Portrayals of Gender in The Metamorphoses

About the Corpus

The Metamorphoses is a collection of narrative poems that tells important stories from Roman mythological anthologies as well as Roman history. The poem was written in 8 CE by Roman poet Ovid, with its original language being in Latin. The Metamorphoses, while controversial in its creation, has inspired many pieces of sculpture and art as well as writers such as William Shakespeare and Dante Aligheri. The poem covers a myriad of themes and topics and uses the framework of mythology to discuss social issues around gender, sex, and desire. While we do not cover the entire text in this project, the full collection has 250 myths, 15 books, and 11,995 lines.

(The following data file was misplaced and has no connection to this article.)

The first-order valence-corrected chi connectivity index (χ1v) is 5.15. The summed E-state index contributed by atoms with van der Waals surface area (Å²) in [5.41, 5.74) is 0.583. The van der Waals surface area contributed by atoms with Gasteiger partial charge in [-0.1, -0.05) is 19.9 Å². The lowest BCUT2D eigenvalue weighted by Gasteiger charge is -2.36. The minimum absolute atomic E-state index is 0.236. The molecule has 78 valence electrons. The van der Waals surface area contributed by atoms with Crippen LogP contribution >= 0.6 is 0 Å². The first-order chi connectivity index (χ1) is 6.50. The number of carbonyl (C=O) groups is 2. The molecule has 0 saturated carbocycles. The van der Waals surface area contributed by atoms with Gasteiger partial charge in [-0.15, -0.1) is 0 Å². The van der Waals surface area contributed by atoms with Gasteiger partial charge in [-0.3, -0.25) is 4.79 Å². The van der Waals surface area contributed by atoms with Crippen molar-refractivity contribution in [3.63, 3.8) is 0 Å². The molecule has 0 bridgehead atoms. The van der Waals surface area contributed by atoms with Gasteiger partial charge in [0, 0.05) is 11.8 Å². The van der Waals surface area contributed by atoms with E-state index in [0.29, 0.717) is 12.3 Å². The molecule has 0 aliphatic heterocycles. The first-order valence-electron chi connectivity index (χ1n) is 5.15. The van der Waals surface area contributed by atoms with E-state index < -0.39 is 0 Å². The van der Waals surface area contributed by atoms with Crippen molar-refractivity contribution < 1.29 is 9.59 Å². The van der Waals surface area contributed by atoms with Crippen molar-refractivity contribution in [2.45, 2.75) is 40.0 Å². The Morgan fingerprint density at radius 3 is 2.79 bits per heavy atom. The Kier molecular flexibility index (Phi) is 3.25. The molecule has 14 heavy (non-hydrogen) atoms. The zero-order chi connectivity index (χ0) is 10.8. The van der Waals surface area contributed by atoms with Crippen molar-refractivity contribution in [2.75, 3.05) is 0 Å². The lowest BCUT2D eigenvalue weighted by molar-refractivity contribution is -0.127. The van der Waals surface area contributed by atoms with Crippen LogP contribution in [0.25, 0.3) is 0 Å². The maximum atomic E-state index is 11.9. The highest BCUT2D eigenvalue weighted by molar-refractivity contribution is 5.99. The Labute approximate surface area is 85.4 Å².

Research Question

What are the representations of gender in Ovid's the Metamorphoses? How do representations of gender in the poem align or depart from hegemonic ideas of gender stereotypes? How does Ovid display desire among the genders? Who is the perpetrator of desire and who is the object?

Our Stories

We did not investigate all 250 myths within the text. Here are the 12 we worked with:

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